He’s not the messiah, etc

With yer Radcliffes and yer Grints of this world growing up into not-quite-as-rubbish actors in the cash machine that I am legally obliged to call the Potter phenomenon, there’s a new set of kids on the block. No, not the tedious Narnia tosh again, at least not yet; now we’ve got the parallel world of Philip Pullman’s His Dark Materials trilogy, as realised in The Golden Compass (Northern Lights being too subtle a title for the U. S. of etc., or maybe they were worried about possible confusion with the 1985 “Canadian supergroup” of the same name).

I do read books, honestly, but I haven’t read Northern Lights. I may get round to it some day, since I have a soft spot for the parallel universe/alternate history genre. However, I suspect that day should have been before yesterday, when I saw the film along with Chris, Melanie, Louise and Mikey.

Unlike JK’s oeuvre, not I understand deeply troubled by the wonders of a multi-layered storyline, there’s a well-known religious allegory in Pullman’s work. And, praise be to Dawkins, it’s not the CS Lewis perspective of magically resurrecting lions seducing buck-toothed children through the preaching of dental treatment or whatever it was. Here we’ve got talking animal demons and a good old adventure romp for the kids, with the talky intrigue and allegory to keep the sniffy grown-ups amused.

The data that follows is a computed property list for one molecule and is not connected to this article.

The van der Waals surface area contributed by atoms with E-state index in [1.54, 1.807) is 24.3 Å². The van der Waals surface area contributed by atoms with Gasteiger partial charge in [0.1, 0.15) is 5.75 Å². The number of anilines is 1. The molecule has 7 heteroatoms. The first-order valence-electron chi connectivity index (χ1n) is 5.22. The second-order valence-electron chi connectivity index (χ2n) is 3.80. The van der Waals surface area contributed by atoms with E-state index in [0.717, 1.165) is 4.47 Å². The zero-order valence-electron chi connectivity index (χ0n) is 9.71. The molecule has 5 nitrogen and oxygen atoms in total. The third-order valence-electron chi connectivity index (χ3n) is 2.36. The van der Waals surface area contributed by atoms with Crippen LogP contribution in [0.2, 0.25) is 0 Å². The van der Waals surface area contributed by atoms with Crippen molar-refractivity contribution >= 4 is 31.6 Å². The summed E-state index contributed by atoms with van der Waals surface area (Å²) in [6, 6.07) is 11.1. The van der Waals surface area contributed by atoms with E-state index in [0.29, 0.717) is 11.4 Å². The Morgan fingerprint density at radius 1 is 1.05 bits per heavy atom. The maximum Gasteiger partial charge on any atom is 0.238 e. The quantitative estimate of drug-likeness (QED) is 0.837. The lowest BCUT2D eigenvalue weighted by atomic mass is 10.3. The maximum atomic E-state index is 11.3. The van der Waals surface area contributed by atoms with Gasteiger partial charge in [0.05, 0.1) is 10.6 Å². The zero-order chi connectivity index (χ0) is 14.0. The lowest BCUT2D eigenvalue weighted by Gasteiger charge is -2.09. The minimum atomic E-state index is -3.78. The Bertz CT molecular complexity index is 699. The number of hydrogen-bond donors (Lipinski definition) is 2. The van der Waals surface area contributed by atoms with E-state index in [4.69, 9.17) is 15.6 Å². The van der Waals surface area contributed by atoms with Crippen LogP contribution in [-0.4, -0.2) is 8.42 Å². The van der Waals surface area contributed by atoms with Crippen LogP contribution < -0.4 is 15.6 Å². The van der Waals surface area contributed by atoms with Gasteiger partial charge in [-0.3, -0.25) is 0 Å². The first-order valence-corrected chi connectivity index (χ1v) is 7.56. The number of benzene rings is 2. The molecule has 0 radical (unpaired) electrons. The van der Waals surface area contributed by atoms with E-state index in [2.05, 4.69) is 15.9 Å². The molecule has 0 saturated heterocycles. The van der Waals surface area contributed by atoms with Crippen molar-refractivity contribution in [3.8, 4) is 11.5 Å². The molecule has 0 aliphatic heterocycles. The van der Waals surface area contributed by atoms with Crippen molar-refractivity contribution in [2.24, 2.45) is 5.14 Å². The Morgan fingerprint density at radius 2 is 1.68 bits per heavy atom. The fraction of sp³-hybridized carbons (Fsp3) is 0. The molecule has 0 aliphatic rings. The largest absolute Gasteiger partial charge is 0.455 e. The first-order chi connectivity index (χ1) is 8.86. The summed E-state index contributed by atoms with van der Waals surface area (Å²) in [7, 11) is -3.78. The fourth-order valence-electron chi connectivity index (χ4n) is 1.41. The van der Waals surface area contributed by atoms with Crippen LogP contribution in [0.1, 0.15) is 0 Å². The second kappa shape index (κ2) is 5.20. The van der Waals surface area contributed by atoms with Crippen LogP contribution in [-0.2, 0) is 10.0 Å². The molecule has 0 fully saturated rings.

But there are flaws in the film: kids, dialogue, pacing. The kid problem is the usual one: I don’t think there’s a convincing British child actor under 13. We don’t have any Dakota Fannings or Haley Joel Osments, sadly. The lead actor, Dakota Blue Richards (what’s with all the Dakotas?), isn’t bad but isn’t that great either.

The dialogue is generally OK, but every now and then it goes a bit Basil Exposition. And I think it does so because they wanted to keep the pace up: cutting the “boring bits” to the bone to keep the running time under two hours. That being, I presume, the maximum time between toilet visits for overexcited preteens. Consequently the film feels a little rushed.

In the cinema I was pleased to note the general absence of noisy kids. Only one screamer dragged out temporarily by a harassed parental unit, but then I too would have been scared aged fourish by the sight of armoured polar bears yards from a front row seat. I did hear a constant subdued commentary from some mini-Motty girls old enough to know better in the row behind us, though it was not enough to rouse me from my traditional British reserve.

As is now apparently law for all film trilogies, there’s an appearance by Christopher Lee. Bizarrely only a single line. I don’t believe he was CGI, though as Mikey said, they’ve probably scanned every inch of him in case he’s, er, corporeally unavailable for sequels.

Though not confirmed, I assume this film will be followed up with adaptations of the other two books. It’s interesting and exciting enough to earn back its $180 million budget (Charlie Chaplin used to make his films alone, you know, for a farthing and a bowl of porridge). And I’d like to see what happens next. Or maybe I should just read the books?

Avaragado’s rating: four gobstoppers


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